The state of Texas and a coalition of free-market and global warming skeptic groups are asking a federal appeals court today to review U.S. EPA's finding that greenhouse gases threaten human health and welfare.
Texas Gov. Rick Perry (R), Attorney General Greg Abbott (R) and Agriculture Commissioner Todd Staples announced that the state is filing a petition with the U.S. Court of Appeals challenging EPA's endangerment finding.
"Texas is aggressively seeking its future in alternative energy through incentives and innovation, not mandates and overreaching regulation," Perry said in a statement. "The EPA's misguided plan paints a big target on the backs of Texas agriculture and energy producers and the hundreds of thousands of Texans they employ."
EPA's endangerment determination, issued last December, opens the door for broad regulations aimed at curbing mobile and stationary sources of greenhouse gas emissions. Today marks the deadline for petitioners to challenge the finding in the appeals court.
The legal challenge from Texas immediately drew the ire of state environmentalists.
"The lawsuit filed by Governor Perry is asking the Environmental Protection Agency to ignore the Supreme Court's decision in U.S. vs. Massachusetts," Environmental Defense Fund Texas regional director Jim Marston said in a statement. "Their action invokes memories of a sad time in Texas history from the '50s, when Texas politicians sought to nullify decisions of the U.S. Supreme Court. Not only is it legally unsound, it puts Texas on the side of the 1950s economy, against the clean energy economy of the future."
The state also filed a petition for reconsideration with EPA, asking Administrator Lisa Jackson to review her decision. The state argues that EPA's finding is legally unsupported because it relies heavily on reports from the Intergovernmental Panel on Climate Change (IPCC). Since the comment period on the endangerment finding closed, "troubling revelations about the conduct, objectivity, reliability, and propriety of the IPCC's processes, assessments, and contributors have become public," the petition says.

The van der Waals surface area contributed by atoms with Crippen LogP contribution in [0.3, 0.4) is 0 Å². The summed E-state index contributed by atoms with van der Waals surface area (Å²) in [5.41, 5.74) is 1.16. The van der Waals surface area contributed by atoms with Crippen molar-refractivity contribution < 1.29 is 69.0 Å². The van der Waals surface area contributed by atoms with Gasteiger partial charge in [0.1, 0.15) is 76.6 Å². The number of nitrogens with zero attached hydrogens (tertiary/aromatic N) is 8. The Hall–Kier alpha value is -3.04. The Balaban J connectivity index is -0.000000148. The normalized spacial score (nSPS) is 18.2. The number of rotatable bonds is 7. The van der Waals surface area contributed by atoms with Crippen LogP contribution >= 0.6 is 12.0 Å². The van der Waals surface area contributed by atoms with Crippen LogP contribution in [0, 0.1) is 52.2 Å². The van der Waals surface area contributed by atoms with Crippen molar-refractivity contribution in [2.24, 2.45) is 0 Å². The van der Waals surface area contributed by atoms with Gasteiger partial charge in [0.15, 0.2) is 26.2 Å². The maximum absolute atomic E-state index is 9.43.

EPA yesterday said that the finding followed an exhaustive review of the peer-reviewed science and thousands of public comments submitted in an open and transparent process and expressed confidence that the finding would withstand legal challenge.
A coalition of conservative think tanks and global warming skeptic groups will also petition the appeals court to review EPA's finding, according to an attorney representing the groups.
The free-market think tanks Competitive Enterprise Institute and FreedomWorks are joining the global warming skeptic organizations Nongovernmental International Panel on Climate Change and Science and Environmental Policy Project in asking the U.S. Circuit Court of Appeals for the District of Columbia to review EPA's endangerment finding, CEI attorney Sam Kazman said.
"Our focus is basically on the science," Kazman said, adding that the coalition's arguments to the court will be similar to those included in previous requests to EPA that the agency reconsider its finding.
CEI has been a vocal foe of EPA's endangerment finding since it was proposed last year, arguing that flawed scientific data were used to underpin the determination. The group has repeatedly accused the agency of failing to reconsider the finding in the wake of a controversy last year surrounding a series of e-mails from the University of East Anglia's Climatic Research Unit.
Some skeptics point to the e-mails as proof that researchers intentionally withheld climate data and sought to stifle competing theories, while most scientists insist that the content of the e-mails does not upend the scientific consensus that man-made emissions are causing climate change.
Last week, CEI, the Nongovernmental International Panel on Climate Change, and the Science and Environmental Policy Project petitioned EPA to reconsider its finding. Citing the stolen e-mails and more recent controversies surrounding reports from the IPCC, the groups argued that the IPCC's data were based on politics rather than sound science (E&ENews PM, Feb. 12).
Several other opponents of EPA climate rules have already filed petitions with the appeals court. Observers say the court will likely consolidate the petitions following today's filing deadline (Greenwire, Feb. 15).
Click here to read Texas' petition to the appeals court.
Click here to read Texas' petition to EPA.
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